Here is an overview of the output formats currently supported by Texinfo.
texi2any.) Info format is mostly a plain
text transliteration of the Texinfo source. It adds a few control
characters to provide navigational information for cross-references,
indices, and so on. The Emacs Info subsystem (see Info), and the standalone
info program (see GNU Info), among others, can read these files. See Info Files, and Creating and Installing Info Files.
texi2any --plaintext.) This is almost the
same as Info output with the navigational control characters are
texi2any --html.) HTML, standing for Hyper
Text Markup Language, is the language for writing documents on the World
Wide Web. Web browsers
can render this language online. There
are many versions of HTML, both different standards and
texi2any uses a subset
of the language that can be interpreted by any common browser,
intentionally not using many newer or less widely-supported tags.
Although the native output is thus rather plain, it can be customized
at various levels, if desired. See Generating HTML.
EPUB is a format designed for reading electronic books on
portable devices. It is a derivative of HTML. The format was
developed by the International Digital Publishing Forum (IDPF),
which is now part of the World Wide Web Consortium (W3C). The
latest major revision, EPUB 3, dates from 2011.
texi2dvi.) The DeVIce Independent binary
format is output by the TeX typesetting program
(http://tug.org). This is then read by a DVI ‘driver’, which
knows the actual device-specific commands that can be viewed or
printed, notably Dvips for translation to PostScript (see Dvips) and Xdvi for viewing on an X display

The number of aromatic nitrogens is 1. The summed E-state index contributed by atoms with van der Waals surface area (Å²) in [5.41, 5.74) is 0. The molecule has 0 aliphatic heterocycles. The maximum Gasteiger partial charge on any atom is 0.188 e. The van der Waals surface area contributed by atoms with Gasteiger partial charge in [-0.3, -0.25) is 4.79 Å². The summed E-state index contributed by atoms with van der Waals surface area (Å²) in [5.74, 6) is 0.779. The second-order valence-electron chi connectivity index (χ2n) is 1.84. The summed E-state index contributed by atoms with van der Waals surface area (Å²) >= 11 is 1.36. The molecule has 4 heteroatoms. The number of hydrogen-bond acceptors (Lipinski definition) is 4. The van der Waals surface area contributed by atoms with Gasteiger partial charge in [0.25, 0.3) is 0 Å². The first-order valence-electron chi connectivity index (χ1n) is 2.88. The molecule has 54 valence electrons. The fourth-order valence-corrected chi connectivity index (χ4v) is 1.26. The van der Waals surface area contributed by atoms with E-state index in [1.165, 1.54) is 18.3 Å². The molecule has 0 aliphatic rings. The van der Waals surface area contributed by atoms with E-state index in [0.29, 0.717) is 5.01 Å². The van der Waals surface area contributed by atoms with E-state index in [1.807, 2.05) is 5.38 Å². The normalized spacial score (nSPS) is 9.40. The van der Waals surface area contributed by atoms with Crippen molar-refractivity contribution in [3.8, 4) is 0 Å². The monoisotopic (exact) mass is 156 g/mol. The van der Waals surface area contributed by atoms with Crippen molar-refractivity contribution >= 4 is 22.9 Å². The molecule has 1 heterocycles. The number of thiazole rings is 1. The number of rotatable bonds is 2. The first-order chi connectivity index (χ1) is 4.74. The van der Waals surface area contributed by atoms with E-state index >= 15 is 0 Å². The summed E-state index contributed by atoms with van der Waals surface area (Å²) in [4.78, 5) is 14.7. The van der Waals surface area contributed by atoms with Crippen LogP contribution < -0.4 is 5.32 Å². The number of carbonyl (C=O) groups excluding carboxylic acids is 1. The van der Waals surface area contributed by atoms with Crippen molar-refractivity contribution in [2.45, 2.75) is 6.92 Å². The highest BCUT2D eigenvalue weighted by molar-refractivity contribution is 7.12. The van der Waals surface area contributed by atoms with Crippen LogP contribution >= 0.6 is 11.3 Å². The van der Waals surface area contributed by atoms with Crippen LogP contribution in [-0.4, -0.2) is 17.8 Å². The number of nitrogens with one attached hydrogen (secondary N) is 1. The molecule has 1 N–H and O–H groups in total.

(http://sourceforge.net/projects/xdvi/). See Formatting and Printing with TeX. (Be aware that the Texinfo language is very different
from TeX’s usual languages: plain TeX, LaTeX, ConTeXt,
texi2dvi --ps.) PostScript is a page
description language that became widely used around 1985 and is still
used today. https://en.wikipedia.org/wiki/PostScript gives a
basic description and more preferences. By default, Texinfo uses the
dvips program to convert TeX’s DVI output to PostScript.
texi2dvi --pdf or
format was developed by Adobe Systems for portable document
interchange, based on their previous PostScript language. It can
represent the exact appearance of a document, including fonts and
graphics, and supporting arbitrary scaling. It is intended to be
platform-independent and easily viewable, among other design goals;
http://tug.org/TUGboat/tb22-3/tb72beebe-pdf.pdf have some
background. By default, Texinfo uses the
pdftex program, an
extension of TeX, to output PDF; see
http://tug.org/applications/pdftex. See PDF Output.
texi2any --latex.) This is a typesetting
system built on top of TeX. It was originally released by
Leslie Lamport in 1984. LaTeX adds more definitions to those
of TeX and has a wide range of packages built on it. LaTeX is
ubiquitous in academic literature. The current version of LaTeX
is under active development; more information is available online
The LaTeX output can be further processed into DVI, PostScript or PDF. In theory, the LaTeX output should allow for much more customizability of the output than would be possible with the plain TeX implementation of Texinfo.
texi2any --docbook.) This is an XML-based
format, primarily for technical
documentation. It therefore bears some resemblance, in broad
outline, to Texinfo. See http://www.docbook.org. Various
converters from DocBook to Texinfo have also been developed;
see the Texinfo web pages.
texi2any XML output, unlike all the other output
formats, is a transliteration of the Texinfo source, rather than
finished output. Texinfo XML files cannot be viewed in web browsers
or other programs.
XML is a generic syntax specification usable for any sort of content. (A reference is at http://www.w3.org/XML.) The purpose of the Texinfo XML output is to allow further processing by XML tools. The output syntax is defined in an XML DTD, which is contained in a file texinfo.dtd included in the Texinfo source distribution.
The Texinfo source distribution includes a utility script txixml2texi to do a backward transformation to recreate the original Texinfo content (except for Texinfo macros and conditionals).